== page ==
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Buddhist Religious Practice in Imperial China  

Natasha Heller

Buddhist practice transformed the religious landscape in China, introducing new forms of mental cultivation and new ritual technologies within an altered cosmology of spiritual goals. ... More

The Canton Trade, 1700–1842  

Paul A. Van Dyke

Online publication date:
May 2017
In 1684, China reopened its doors to trade with the outside world, which had a huge impact on the development of global commerce. Canton quickly emerged as one of the few ports in the world ... More

China’s Imperial Institution  

Yuri Pines

Emperors were the symbolic and administrative pivot of the Chinese empire ever since its establishment in 221 bce. They were arguably the most powerful human beings on earth. Their nominal ... More

Civil Law and Jurisprudence in Imperial China  

Nap-yin Lau

In terms of jurisdiction and punishment, the border between civil and criminal laws in imperial China is not clear cut. The same officials can handle both civil and criminal cases, and ... More

Daoism and Popular Religion in Imperial China  

Terry Kleeman

Online publication date:
Jun 2017
Throughout the course of premodern China’s history, the planning and performance of religious ritual has been a primary concern. These offerings of bloody victuals, drink, and, later, ... More

Ethnic Groups of Manchuria  

Juha Janhunen

Ethnic groups of the geographical region of Manchuria can be understood in relation to their cultural, demographic, and linguistic differences and similarities; historical formation; and ... More

Family and Lineage in Late Imperial China  

David Faure and Xi He

Online publication date:
Jan 2020
Like all peoples, Chinese people value their families. Unlike many other peoples, they see them in the wider context of their lineages, that is to say, in terms of descent lines traced from ... More

Famine in Imperial and Modern China  

Kathryn Edgerton-Tarpley

Online publication date:
Mar 2017
Famines have played an important role in China’s history. Because the Confucian classics interpreted natural disasters as warnings from Heaven, in ancient and imperial China feeding the ... More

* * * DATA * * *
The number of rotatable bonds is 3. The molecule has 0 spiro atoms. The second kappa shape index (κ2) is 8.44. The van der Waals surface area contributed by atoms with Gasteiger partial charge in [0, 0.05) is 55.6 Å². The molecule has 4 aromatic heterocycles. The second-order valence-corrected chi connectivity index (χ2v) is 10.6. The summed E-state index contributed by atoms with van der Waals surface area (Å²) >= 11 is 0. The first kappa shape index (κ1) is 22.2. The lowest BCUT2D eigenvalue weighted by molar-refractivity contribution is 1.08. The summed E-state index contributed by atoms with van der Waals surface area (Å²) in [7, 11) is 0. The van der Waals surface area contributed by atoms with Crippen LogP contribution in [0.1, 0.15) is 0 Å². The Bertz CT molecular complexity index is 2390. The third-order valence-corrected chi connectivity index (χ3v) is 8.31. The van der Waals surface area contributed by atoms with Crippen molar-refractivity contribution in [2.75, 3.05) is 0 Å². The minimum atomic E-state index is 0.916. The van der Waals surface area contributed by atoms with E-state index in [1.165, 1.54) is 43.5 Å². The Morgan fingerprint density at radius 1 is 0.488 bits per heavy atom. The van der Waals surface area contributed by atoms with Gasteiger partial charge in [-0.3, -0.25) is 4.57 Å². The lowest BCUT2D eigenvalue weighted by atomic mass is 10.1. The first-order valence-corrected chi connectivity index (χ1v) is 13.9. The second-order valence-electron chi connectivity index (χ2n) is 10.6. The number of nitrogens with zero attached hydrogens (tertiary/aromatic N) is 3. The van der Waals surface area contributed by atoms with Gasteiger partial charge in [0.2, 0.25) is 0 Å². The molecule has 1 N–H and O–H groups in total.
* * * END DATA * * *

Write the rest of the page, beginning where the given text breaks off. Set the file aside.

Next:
Fiscal Policy and Institutions in Imperial China  

Taisu Zhang

Up until the final four decades of the Qing Dynasty, fiscal extraction in imperial China was primarily a matter of taxing agricultural production, generally in the form of an annual ... More

Gender and Social Life in Imperial China  

Weijing Lu

Social life in imperial China was structured on the Confucian gender principles of the separation of male and female and the division of “inner and outer” spheres. Homosociality prevailed ... More

Imperial Maritime China  

Angela Schottenhammer

Imperial China has a long-standing, multifaceted, and interesting imperial maritime history. Of particular importance in this context are the commercial dimensions of China’s maritime ... More

Japanese Pirates and the East Asian Maritime World, 1200–1600  

Peter D. Shapinsky

Historians translate a variety of terms from 13th- through 17th-century Japan, China, Korea, and Europe as “Japanese pirates” (e.g., Jp. kaizoku, Kr. waegu, Ch. wokou). These constructs ... More

Local Elites and Scholarship in Late Imperial China  

Steven B. Miles

Online publication date:
Jun 2017
Before the end of the Tang dynasty, cultural production was largely a court-centered activity. This began to change as the nature of China’s political, social, and cultural elite, the ... More

Military Technology and Organization in Imperial China  

Peter Lorge

Warfare and the military were at the center of the imperial Chinese state, though their significance was downplayed by government officials and the literati. Chinese dynasties fielded ... More

Power and Trade between Qing China and Chosŏn Korea  

Nianshen Song

Scholars often regard the Qing-Korean relationship as the most representative instance of the so-called tributary system, the Sino-centric hierarchical world order in early modern East ... More

Publishing and Popular Literature in Imperial China  

Cynthia Brokaw

Online publication date:
Oct 2017
Although popular literature circulated in manuscript from very early in Chinese history, the invention of woodblock printing or xylography in the 7th century greatly facilitated the ... More

Schools and Learning in Imperial China  

Linda Walton

From the consolidation of the Han empire (206 bce–220 ce) through the collapse of the Qing (1644–1911), ideas about education associated with Confucius (c. 551–479 bce) and his followers ... More

Taiwan and Modern China  

Emma J. Teng

The China–Taiwan relationship continues to be one of the most highly fraught international political issues in the post-Cold War era, and a potential flashpoint in US–China affairs. Lying ... More

Zheng He and Ming China’s Voyages in the Early 15th Century  

Geoff Wade

Online publication date:
May 2020
Over the first three decades of the 15th century, Ming China dispatched a succession of naval fleets through the Southeast Asian seas and across the Indian Ocean, reaching South Asia, the ... More

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